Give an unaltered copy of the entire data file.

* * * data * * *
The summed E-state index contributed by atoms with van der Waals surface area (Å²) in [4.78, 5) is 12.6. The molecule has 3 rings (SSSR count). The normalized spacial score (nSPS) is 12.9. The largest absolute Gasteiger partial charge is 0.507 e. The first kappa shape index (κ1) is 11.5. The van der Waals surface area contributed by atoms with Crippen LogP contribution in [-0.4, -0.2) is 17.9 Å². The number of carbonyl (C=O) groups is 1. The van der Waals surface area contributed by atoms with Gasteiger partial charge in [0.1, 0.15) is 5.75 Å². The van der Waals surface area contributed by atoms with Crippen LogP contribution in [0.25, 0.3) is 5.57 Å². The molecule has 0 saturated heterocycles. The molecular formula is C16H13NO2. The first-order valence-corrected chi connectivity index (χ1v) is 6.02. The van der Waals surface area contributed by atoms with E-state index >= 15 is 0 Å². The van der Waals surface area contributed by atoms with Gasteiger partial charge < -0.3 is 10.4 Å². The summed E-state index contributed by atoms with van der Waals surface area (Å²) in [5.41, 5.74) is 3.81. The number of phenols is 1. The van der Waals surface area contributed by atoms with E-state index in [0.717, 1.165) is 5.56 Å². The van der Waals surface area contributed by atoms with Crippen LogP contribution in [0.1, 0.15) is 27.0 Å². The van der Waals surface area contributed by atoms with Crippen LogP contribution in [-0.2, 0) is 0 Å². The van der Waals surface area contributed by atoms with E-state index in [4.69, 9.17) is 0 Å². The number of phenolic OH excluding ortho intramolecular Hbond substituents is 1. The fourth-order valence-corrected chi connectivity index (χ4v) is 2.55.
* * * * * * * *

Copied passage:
The summed E-state index contributed by atoms with van der Waals surface area (Å²) in [4.78, 5) is 12.6. The molecule has 3 rings (SSSR count). The normalized spacial score (nSPS) is 12.9. The largest absolute Gasteiger partial charge is 0.507 e. The first kappa shape index (κ1) is 11.5. The van der Waals surface area contributed by atoms with Crippen LogP contribution in [-0.4, -0.2) is 17.9 Å². The number of carbonyl (C=O) groups is 1. The van der Waals surface area contributed by atoms with Gasteiger partial charge in [0.1, 0.15) is 5.75 Å². The van der Waals surface area contributed by atoms with Crippen LogP contribution in [0.25, 0.3) is 5.57 Å². The molecule has 0 saturated heterocycles. The molecular formula is C16H13NO2. The first-order valence-corrected chi connectivity index (χ1v) is 6.02. The van der Waals surface area contributed by atoms with E-state index >= 15 is 0 Å². The van der Waals surface area contributed by atoms with Gasteiger partial charge < -0.3 is 10.4 Å². The summed E-state index contributed by atoms with van der Waals surface area (Å²) in [5.41, 5.74) is 3.81. The number of phenols is 1. The van der Waals surface area contributed by atoms with E-state index in [0.717, 1.165) is 5.56 Å². The van der Waals surface area contributed by atoms with Crippen LogP contribution in [0.1, 0.15) is 27.0 Å². The van der Waals surface area contributed by atoms with Crippen LogP contribution in [-0.2, 0) is 0 Å². The van der Waals surface area contributed by atoms with E-state index in [4.69, 9.17) is 0 Å². The number of phenolic OH excluding ortho intramolecular Hbond substituents is 1. The fourth-order valence-corrected chi connectivity index (χ4v) is 2.55.